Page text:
The renewal of the fruitful collaboration with OptaPro has allowed the CIES Football Observatory to innovate by developing its first ever technical report on a non-European competition: the Major League Soccer (MLS) of the United States and Canada. The 52nd Monthly Report compares the style of play of the MLS with that of the five major European leagues.
The style of football played in the MLS differs from that of the big-5 in two principal aspects: the pressing on opponents and the aerial game. The average number of duels per match recorded in the MLS is lower than that observed in each of the five major European leagues. This reflects the lesser pressure applied by players on whoever has possession. Consequently, MLS teams have the opportunity to take more shots.
Partly due to the lesser pressure on the player who has possession, the MLS footballers privilege the passing game on the ground. This is reflected in a much lower number of aerial duels: -14% in comparison to the big-5 and -25% in comparison to the English Premier League. The MLS teams also carry out fewer crosses than clubs in any of the five major European leagues.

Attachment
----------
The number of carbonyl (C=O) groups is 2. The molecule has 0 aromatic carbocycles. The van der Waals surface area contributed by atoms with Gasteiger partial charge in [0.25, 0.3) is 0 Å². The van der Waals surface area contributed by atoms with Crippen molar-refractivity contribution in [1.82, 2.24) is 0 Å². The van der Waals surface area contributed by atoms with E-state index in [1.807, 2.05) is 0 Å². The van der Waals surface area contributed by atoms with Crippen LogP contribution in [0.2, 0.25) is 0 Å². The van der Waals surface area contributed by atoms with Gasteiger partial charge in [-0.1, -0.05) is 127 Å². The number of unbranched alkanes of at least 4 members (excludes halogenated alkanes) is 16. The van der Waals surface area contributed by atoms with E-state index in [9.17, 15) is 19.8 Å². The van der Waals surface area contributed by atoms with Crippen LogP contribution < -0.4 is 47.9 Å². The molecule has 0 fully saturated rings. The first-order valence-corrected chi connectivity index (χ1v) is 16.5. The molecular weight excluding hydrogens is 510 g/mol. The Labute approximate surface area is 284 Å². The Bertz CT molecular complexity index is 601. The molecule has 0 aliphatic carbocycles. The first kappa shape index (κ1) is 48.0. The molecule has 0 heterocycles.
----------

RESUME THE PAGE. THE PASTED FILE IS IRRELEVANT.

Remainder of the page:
While the Major League Soccer has already undergone significant development over the past decade, the enthusiasm for soccer in the United States, with the organisation of the FIFA World Cup in focus, will allow the competition to grow further, both economically and sportingly. MLS teams will thus be able to attract more top talents from abroad.
The challenge will also be to develop better footballers on site and retaining them for longer. While some of them will continue to join the best performing European clubs, the eventual improvement of the training system will strengthen the US national team, with very positive fallout for the MLS development and the popularity of soccer across the nation at large. Go to the Report.